Henri de Gissey (Paris 1621 - Paris 1673)
Monsieur Sainctot, Academiste de Chiron
Bears inscription: Académie de Chiron/ Mrs Sainctot/Bontemps; Cabou. Les Srs Mollier. Bruneau. Langlois. Baptiste/Le Vacher, Beauchamp De Lorges & Dolinet
gouache heightened with gold on vellum
313 x 230 mm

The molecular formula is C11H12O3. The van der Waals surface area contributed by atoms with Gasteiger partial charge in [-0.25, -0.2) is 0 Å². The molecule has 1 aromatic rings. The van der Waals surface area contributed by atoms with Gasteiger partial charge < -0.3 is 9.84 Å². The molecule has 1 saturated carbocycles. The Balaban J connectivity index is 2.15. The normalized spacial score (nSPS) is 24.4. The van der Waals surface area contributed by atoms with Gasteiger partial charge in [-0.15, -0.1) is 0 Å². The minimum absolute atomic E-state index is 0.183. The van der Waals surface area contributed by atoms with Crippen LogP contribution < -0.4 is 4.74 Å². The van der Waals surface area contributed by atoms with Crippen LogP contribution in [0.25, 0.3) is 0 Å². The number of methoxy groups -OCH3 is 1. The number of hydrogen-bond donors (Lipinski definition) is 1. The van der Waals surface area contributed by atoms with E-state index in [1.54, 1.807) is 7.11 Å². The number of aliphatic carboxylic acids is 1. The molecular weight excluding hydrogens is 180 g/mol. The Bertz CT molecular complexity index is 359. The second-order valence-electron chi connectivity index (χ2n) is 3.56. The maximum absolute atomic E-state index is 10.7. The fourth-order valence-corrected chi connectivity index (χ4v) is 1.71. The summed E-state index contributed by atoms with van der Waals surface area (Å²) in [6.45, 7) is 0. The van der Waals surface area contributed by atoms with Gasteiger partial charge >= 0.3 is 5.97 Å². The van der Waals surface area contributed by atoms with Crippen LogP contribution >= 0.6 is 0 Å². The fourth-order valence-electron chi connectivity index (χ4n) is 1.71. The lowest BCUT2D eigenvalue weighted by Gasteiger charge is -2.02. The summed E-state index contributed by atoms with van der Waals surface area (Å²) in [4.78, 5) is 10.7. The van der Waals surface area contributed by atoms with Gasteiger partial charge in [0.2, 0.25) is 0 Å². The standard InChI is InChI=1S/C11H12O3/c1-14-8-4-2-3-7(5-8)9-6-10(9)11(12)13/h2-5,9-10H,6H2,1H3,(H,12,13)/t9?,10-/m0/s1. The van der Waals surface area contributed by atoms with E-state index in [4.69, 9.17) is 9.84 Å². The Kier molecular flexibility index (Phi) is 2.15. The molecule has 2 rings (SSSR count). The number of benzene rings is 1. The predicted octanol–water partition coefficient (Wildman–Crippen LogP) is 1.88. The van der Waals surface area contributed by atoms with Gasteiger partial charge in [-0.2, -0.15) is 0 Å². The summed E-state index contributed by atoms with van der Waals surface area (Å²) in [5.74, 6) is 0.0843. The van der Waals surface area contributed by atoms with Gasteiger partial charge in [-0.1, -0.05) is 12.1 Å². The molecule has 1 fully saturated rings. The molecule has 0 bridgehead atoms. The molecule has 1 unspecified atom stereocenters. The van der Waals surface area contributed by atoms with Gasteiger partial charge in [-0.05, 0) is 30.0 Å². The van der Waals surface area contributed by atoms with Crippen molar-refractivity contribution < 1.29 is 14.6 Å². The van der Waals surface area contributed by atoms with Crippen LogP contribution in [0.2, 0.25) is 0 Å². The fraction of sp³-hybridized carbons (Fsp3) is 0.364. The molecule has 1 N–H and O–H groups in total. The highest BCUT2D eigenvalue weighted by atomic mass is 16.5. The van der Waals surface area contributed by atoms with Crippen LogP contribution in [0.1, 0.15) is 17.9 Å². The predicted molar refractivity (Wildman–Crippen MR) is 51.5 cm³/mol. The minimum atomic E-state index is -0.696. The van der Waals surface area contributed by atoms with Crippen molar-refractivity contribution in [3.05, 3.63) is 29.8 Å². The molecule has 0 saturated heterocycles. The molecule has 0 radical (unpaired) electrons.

Henri de Gissey was dessinateur ordre du Cabinet du Roy, responsible for the designs of Louis XIV’s court entertainments during the early part of his reign in the 1650s and 1660s. The drawing is for "les Noces de Pelée et de Thetis" of 1654. Based on a libretto by Fancesco Buti, set to the music of Carlo Caprioli, the ballet was choreographed by Isaac de Benserade, the sets designed by Giacomo Torelli and the costumes principally conceived by Henri de Gissey. The present figure represents one of the académicians (pupils) of Chiron the Centaur, who was renowned for his knowledge of music, medicine and hunting and who instructed in the gentle arts all the heroes of his age. At the beginning of Act III, which opens in Thetis’s palace, Chiron sets his ‘académicians’ to perform a curious dance to distract Peleus. These figures are described as being dressed as Indians; their leader, a figure perched on a camel, conducts two groups of dancers with brightly coloured plumage who move to a rhythm beaten out on their small tambourines, shaped like mirrors. This detail apparently refers to the then commonly held belief in the Indian custom of capturing parrots through the use of mirrors and percussion instruments. The inscription on the present drawing identifies the figure depicted as Monsieur Sainctot and, below, lists his fellow académicians.